Posts Tagged ‘Afghanistan’

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Ukraine, NATO, Afghanistan and $2.1 Trillion

April 25, 2012

Over the last week, President Yanukovych signed the now almost ritual event of a cooperation agreement with NATO which among other things allows for the unpopular annual Sea Breeze exercises with the US.

Quite why it is so unpopular is really something of an enigma.  Ukraine is non-aliened.  Its military trains and exercises with all of its neighbours both East and West (NATO and CSTO) alike.  It is very active in supplying UN personnel and equipment globally.  There is no real reason for the anti-NATO stance by so much of the public given the non-aliened status of Ukraine .  Russia also cooperates with NATO regularly despite their disagreements.

It would be more understandable should Ukraine decide to join NATO as that is definitely against the wishes of the vast majority of Ukrainians currently.  Equally there is not great desire to join the CSTO either.

Anyway, aside from signing the annual NATO cooperation agreement, Ukraine also committed itself further into the future with regards to its presence in Afghanistan.   This time however, rather than bomb disposal teams that have been in Afghanistan for what seems like forever, Ukraine has pledged anti drug trafficking expertise and personnel.  It has also offered to transit logistical support to Afghanistan for NATO with effect from 2014.  Needless to say, there will still be a massive presence in Afghanistan long past the official troop withdrawals.  In fact a large presence is being muted until 2024 in some diplomatic circles.

Now some may mock the idea of Ukraine offering anti-drug personnel and training and wonder what it knows about such matters, however in the past 6 months it has carried out 3 very successful drugs operations at Odessa docks alone, seizing vast quantities from African and South American ships.  As a natural transit hub between North Africa, Russia and Eurasia as well as the EU, it is naturally extensively targeted for nefarious purposes by serious and organised crime just as it is for legitimate cargoes.  Ukraine is far more switched on to such matters than most would assume and give it credit for.

So, I have briefly mentioned, Ukraine, NATO and Afghanistan.  What about the $2.1 trillion?

Well, for the first time ever, the UN in conjunction with the World Bank have given an official estimate of the size of the global criminal GDP.  Yuri Fedotov, head of the UN Drugs and Crime Office (UNODC) stated that organised crime from which Odessa is certainly not immune, and Afghan heroin trade, which Ukraine will send personnel to attempt to manage, accounts for $2.1 trillion.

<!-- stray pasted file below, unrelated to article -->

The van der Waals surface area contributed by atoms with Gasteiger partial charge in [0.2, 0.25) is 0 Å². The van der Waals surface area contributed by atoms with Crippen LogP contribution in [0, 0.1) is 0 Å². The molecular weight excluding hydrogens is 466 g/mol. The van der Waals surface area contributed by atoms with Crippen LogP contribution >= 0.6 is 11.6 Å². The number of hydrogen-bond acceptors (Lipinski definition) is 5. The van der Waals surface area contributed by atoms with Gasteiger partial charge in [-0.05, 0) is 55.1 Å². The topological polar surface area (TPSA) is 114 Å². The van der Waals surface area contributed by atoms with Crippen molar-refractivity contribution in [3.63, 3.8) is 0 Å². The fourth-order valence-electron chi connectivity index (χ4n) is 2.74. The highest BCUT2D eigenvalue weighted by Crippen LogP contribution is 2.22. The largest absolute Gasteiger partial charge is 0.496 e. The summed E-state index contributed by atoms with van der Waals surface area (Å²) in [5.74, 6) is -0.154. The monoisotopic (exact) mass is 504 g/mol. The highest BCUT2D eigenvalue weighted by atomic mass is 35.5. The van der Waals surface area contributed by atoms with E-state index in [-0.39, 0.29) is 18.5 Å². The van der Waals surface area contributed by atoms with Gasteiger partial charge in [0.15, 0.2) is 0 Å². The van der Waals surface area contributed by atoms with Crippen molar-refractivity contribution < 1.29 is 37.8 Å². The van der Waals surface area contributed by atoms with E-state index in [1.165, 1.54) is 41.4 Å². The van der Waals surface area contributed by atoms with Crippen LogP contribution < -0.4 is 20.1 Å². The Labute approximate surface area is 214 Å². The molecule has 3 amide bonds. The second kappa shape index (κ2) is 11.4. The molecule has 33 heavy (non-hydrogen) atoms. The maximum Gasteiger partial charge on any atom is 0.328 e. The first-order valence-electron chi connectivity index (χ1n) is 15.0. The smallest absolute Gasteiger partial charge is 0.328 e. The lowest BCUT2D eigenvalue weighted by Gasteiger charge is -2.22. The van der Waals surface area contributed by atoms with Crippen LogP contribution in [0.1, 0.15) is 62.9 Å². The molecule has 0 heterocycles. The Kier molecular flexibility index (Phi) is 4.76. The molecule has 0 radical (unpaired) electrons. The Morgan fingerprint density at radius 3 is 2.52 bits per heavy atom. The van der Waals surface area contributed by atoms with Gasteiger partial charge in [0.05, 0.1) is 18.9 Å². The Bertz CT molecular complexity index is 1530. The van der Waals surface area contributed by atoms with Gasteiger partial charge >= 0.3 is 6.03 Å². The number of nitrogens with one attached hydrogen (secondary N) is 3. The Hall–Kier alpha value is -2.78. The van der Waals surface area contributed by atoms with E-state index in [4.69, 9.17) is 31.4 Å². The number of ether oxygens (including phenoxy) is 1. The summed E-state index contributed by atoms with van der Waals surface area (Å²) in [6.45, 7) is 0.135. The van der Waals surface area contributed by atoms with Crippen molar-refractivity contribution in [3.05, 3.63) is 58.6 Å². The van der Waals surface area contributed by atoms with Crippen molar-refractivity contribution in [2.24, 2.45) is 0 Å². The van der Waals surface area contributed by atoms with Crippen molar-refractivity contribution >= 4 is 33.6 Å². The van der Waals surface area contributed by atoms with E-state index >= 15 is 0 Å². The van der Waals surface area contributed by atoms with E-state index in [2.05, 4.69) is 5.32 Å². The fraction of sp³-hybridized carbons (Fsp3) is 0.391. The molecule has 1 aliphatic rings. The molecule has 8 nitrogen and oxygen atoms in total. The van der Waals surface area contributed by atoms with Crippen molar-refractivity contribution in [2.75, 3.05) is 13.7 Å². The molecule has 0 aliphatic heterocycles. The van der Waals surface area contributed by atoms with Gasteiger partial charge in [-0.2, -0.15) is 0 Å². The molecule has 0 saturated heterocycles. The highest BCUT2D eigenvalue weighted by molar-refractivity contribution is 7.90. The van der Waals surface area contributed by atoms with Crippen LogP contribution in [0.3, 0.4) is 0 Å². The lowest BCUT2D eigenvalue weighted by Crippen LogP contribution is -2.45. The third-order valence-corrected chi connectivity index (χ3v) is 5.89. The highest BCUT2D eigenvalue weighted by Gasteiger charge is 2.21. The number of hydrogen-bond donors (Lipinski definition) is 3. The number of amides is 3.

$2.1 trillion is 3% of global GDP.  If it was a country, it would be in the top 20 economies on the planet.

It is the first ever official UN global guesstimate regarding the serious and organised crime economics.  The figures are based on 2009 statistics.

Within this truly massive figure, $40 billion is spirited away corruptly in developing nations.  It is a figure to which Ukraine is certainly one such contributing culprit.  The truly abhorrent practice of human trafficking accounts for $32 billion each year which Ukraine as an obvious transit country, from East to West and also MENA to West, is not immune either.

Just what figure the UN puts on the Afghan heroin trade now it has for the first time ever compiled such an all encompassing criminal GDP estimate, who knows?  How much Afghan heroin moves through Russia and then into Ukraine, some of it onwards to the EU, again who knows?

Whatever, it is surely in Ukrainian interests to cooperate with NATO over the Afghan heroin issue just as Russia has said it will do.  No matter how unpopular this decision may be with large numbers of the Ukrainian public, it is the right decision.

That said, most Ukrainians have domestic priorities and this decision will only draw demonstrations during the week the US Navy carries out exercise Sea Breeze in Ukrainian waters with the Ukrainian Navy.  Those protests are likely to come from Odessa and Crimea as they do every year, and seem more ritual and obligatory than passionately reasoned.

How Ukraine tackles its share of the $2.1 trillion organised (rather than street) criminal economy is something to ponder.  Who are the organised actors?  What are they involved in?  What strategies and tactics will work most effectively?  Who does Ukraine partner with when it comes to international agencies over international crime?

Some of those answers are obvious and others not.

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